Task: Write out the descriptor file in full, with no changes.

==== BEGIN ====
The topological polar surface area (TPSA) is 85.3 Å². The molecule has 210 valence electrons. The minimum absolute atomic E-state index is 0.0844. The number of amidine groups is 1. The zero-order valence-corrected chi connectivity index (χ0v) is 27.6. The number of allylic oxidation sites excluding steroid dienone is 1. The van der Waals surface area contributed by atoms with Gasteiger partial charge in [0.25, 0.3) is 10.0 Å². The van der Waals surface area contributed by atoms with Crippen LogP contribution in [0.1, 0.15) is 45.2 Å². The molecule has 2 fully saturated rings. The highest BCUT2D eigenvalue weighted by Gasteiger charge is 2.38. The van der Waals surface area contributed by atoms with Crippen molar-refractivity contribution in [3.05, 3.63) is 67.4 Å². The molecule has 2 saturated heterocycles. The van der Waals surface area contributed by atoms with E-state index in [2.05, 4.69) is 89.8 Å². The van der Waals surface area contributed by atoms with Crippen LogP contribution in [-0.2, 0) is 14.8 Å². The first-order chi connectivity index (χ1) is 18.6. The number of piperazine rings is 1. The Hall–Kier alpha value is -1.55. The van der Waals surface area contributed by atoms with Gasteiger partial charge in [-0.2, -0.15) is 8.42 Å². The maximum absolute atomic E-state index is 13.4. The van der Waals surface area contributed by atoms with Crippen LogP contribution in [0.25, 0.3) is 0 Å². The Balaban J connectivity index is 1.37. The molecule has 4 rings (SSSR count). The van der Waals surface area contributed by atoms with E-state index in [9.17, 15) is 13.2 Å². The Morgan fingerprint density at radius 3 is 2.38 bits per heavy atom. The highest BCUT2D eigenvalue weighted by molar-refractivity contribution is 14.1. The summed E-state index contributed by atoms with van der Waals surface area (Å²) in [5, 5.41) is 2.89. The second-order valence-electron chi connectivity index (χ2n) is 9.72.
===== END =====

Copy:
The topological polar surface area (TPSA) is 85.3 Å². The molecule has 210 valence electrons. The minimum absolute atomic E-state index is 0.0844. The number of amidine groups is 1. The zero-order valence-corrected chi connectivity index (χ0v) is 27.6. The number of allylic oxidation sites excluding steroid dienone is 1. The van der Waals surface area contributed by atoms with Gasteiger partial charge in [0.25, 0.3) is 10.0 Å². The van der Waals surface area contributed by atoms with Crippen LogP contribution in [0.1, 0.15) is 45.2 Å². The molecule has 2 fully saturated rings. The highest BCUT2D eigenvalue weighted by Gasteiger charge is 2.38. The van der Waals surface area contributed by atoms with Crippen molar-refractivity contribution in [3.05, 3.63) is 67.4 Å². The molecule has 2 saturated heterocycles. The van der Waals surface area contributed by atoms with E-state index in [2.05, 4.69) is 89.8 Å². The van der Waals surface area contributed by atoms with Crippen LogP contribution in [-0.2, 0) is 14.8 Å². The first-order chi connectivity index (χ1) is 18.6. The number of piperazine rings is 1. The Hall–Kier alpha value is -1.55. The van der Waals surface area contributed by atoms with Gasteiger partial charge in [-0.2, -0.15) is 8.42 Å². The maximum absolute atomic E-state index is 13.4. The van der Waals surface area contributed by atoms with Crippen LogP contribution in [0.25, 0.3) is 0 Å². The Balaban J connectivity index is 1.37. The molecule has 4 rings (SSSR count). The van der Waals surface area contributed by atoms with E-state index in [9.17, 15) is 13.2 Å². The Morgan fingerprint density at radius 3 is 2.38 bits per heavy atom. The highest BCUT2D eigenvalue weighted by molar-refractivity contribution is 14.1. The summed E-state index contributed by atoms with van der Waals surface area (Å²) in [5, 5.41) is 2.89. The second-order valence-electron chi connectivity index (χ2n) is 9.72.